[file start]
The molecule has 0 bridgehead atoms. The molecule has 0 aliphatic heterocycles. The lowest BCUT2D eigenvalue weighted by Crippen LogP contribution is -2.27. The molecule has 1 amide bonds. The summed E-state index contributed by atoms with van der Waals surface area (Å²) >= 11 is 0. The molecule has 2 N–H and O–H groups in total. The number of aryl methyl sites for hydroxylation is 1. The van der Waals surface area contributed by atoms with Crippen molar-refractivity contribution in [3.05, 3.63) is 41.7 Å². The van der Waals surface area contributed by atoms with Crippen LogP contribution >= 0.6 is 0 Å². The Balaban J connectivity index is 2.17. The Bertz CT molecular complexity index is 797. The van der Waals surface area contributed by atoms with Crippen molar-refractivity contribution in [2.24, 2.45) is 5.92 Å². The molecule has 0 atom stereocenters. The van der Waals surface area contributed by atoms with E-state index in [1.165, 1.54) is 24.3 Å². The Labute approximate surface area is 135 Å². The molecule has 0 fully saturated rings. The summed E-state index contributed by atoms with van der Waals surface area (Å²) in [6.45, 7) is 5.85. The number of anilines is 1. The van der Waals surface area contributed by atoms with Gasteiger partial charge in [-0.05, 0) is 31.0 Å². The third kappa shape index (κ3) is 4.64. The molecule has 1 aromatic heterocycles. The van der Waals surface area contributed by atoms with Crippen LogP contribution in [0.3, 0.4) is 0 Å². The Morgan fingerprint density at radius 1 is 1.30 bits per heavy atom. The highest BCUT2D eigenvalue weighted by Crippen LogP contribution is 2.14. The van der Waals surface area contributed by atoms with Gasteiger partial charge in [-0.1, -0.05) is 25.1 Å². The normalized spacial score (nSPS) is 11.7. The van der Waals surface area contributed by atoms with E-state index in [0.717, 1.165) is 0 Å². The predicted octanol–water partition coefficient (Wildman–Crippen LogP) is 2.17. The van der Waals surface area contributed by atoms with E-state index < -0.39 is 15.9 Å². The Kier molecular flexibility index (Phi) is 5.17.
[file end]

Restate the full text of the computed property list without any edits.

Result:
The molecule has 0 bridgehead atoms. The molecule has 0 aliphatic heterocycles. The lowest BCUT2D eigenvalue weighted by Crippen LogP contribution is -2.27. The molecule has 1 amide bonds. The summed E-state index contributed by atoms with van der Waals surface area (Å²) >= 11 is 0. The molecule has 2 N–H and O–H groups in total. The number of aryl methyl sites for hydroxylation is 1. The van der Waals surface area contributed by atoms with Crippen molar-refractivity contribution in [3.05, 3.63) is 41.7 Å². The van der Waals surface area contributed by atoms with Crippen LogP contribution >= 0.6 is 0 Å². The Balaban J connectivity index is 2.17. The Bertz CT molecular complexity index is 797. The van der Waals surface area contributed by atoms with Crippen molar-refractivity contribution in [2.24, 2.45) is 5.92 Å². The molecule has 0 atom stereocenters. The van der Waals surface area contributed by atoms with E-state index in [1.165, 1.54) is 24.3 Å². The Labute approximate surface area is 135 Å². The molecule has 0 fully saturated rings. The summed E-state index contributed by atoms with van der Waals surface area (Å²) in [6.45, 7) is 5.85. The number of anilines is 1. The van der Waals surface area contributed by atoms with Gasteiger partial charge in [-0.05, 0) is 31.0 Å². The third kappa shape index (κ3) is 4.64. The molecule has 1 aromatic heterocycles. The van der Waals surface area contributed by atoms with Crippen LogP contribution in [0.3, 0.4) is 0 Å². The Morgan fingerprint density at radius 1 is 1.30 bits per heavy atom. The highest BCUT2D eigenvalue weighted by Crippen LogP contribution is 2.14. The van der Waals surface area contributed by atoms with Gasteiger partial charge in [-0.1, -0.05) is 25.1 Å². The normalized spacial score (nSPS) is 11.7. The van der Waals surface area contributed by atoms with E-state index in [0.717, 1.165) is 0 Å². The predicted octanol–water partition coefficient (Wildman–Crippen LogP) is 2.17. The van der Waals surface area contributed by atoms with E-state index < -0.39 is 15.9 Å². The Kier molecular flexibility index (Phi) is 5.17.